The Sightmark I have is 9mm, the rifle calibers are Site Right. I did wonder about their accuracy, so I did a little test - put a dot with a marker on the outside edge & oriented the dot at the 12 o’clock position, closed the action and aligned the reticle to the dot. Opened and closed the action a few times rechecking that it hadn’t moved. Then I turned the dot to 3, 6 & 9 o’clock and did the same thing each time, checking that the dot was still on the reticle, which it was on the 223 and 308. Couldn’t do it with the 22 because it’s so small that the batteries won’t fit in it so it has a separate battery pack with a wire. That still got me on paper and I was able to take shots and walk it in from there. Will do a test alternating between taking a few shots and check with the bore sighter to see if it’s holding or moving. Will also check zero on the irons as well. Thanks much for the insight on this, really appreciate it!


Back for round 2 of trying to get this figured out. So, after the last shots, I went back to square 1 - checked the zero of the RD with the laser at 25 yds. - POA (Red Dot) was very close on elevation, but 3.5-4" to the left of the laser. Did the laser orienting/rotating test to make sure it was consistent in all positions, which it was. I also re-zeroed the iron signs to the laser. Made a discovery in doing that - to get the dot over the front post, I had to move the rear windage almost all the way to the left to get it lined up.

Checked the red dot by scanning to various trees out further than the 25 yds to the building with my target. Everything looked good. Went to the range and took some shots at 50 yds (slight headwind) and the results were not what I was expecting.

1st group was 6" low & 5" to the left, 2nd was off in the same direction but the grouping was non existent. For the 3rd group, I switched to .556 to see if there was any difference and replicated the 1st shot group, tighter, but still off by the same amounts. Odd because my POI before was off by 12" to the right. Took the gun home to recheck against the laser - laser dot is still centered above the front iron and the red dot is still aligned with the laser.(?) I think I can eliminate the red dot not holding zero at this point - laser/red dot/irons are all the same before and after zeroing and live fire. Was looking at the rifle scratching my head and noticed this - seems that the barrel is canted to the right checking against the handguard.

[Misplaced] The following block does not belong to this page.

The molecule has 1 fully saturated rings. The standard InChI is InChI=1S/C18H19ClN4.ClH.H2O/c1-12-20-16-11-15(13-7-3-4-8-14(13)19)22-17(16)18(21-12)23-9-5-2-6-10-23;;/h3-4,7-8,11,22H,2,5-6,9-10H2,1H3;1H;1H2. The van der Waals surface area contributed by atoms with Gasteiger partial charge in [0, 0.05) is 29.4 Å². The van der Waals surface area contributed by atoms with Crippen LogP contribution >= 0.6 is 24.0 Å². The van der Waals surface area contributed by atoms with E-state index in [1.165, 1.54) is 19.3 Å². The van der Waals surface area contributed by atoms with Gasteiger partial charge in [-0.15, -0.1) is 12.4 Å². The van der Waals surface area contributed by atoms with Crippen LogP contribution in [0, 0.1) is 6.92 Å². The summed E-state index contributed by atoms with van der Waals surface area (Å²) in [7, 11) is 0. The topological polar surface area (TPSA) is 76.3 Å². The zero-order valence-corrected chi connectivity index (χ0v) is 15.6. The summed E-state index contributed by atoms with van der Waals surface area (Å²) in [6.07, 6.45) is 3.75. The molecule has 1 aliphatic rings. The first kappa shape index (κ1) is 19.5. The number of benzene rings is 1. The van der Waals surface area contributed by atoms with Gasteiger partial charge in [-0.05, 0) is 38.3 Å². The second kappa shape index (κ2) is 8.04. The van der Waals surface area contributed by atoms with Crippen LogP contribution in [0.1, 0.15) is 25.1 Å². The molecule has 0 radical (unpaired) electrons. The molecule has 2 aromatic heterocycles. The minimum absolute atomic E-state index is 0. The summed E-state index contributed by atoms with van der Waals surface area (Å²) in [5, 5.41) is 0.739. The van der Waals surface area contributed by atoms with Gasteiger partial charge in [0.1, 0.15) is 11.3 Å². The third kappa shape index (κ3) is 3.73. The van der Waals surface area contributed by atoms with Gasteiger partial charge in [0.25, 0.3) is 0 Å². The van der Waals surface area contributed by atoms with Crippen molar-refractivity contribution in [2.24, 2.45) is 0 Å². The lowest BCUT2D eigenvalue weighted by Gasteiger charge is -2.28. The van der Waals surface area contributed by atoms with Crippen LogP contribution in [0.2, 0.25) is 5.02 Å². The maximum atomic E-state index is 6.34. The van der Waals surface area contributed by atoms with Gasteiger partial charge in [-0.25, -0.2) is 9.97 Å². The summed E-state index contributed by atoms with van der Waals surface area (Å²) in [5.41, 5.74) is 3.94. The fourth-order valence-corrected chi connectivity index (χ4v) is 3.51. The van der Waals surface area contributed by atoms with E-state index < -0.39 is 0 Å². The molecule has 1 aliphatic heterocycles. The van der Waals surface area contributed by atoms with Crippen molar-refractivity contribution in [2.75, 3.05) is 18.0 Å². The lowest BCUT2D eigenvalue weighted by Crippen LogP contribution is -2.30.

So what I think I’ve figured out:
-Laser sighter seems to be true - no variation when rotated in 90º increments in the bore checked against the red dot and iron sights zero.
-Red dot is holding zero - shots were WAY off of POA but was still aligned to front iron and to the laser after live firing.
Thinking it has to be something with the gun itself - the barrel being off to the right & having to adjust the rear iron far left makes sense. What doesn’t is the POI being low and left to the POA
If anyone sees anything I’ve overlooked, or holes in my theory, please feel free to let me know. Might be time to see the gunsmith.

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the hole that I see is you have the rear sight way to the left and your POI is way to the left. Boresighters are to get on paper, nothing more. Adjust at the range so your favorite round is hitting zero at your favorite distance. I wouldn’t worry about the handguard or the laser.
In theory what you are doing with the bore laser is correct.
Someone once said:
“In theory, theory and practice are the same. In practice they seldom are”.

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Only one thing remaining I can think of.

The laser unit may be properly centered in it’s own cartridge, which your rotation test seems to confirm. If there’s slop in how the laser fits in the chamber, then rotating it would not reveal that. You would get the same reading no matter what.

Too large a gap (headspace) between the Sightmark casing and walls of the chamber would assure your laser’s POI is going to be off. There’s always headspace in a firearm. A cartridge would get stuck otherwise. But it is very small. Most in-chamber lasers don’t use real ammo brass cases. It’s a fake case. Could be the OD of the laser is too small. Thus, too much headspace. You could check this if you have a really good micrometer.

It’s possible your upper and lower fit may be too sloppy. But that’s easy to spot visually and simple to prove or dismiss. I’m going to stick with the laser being the most likely offender.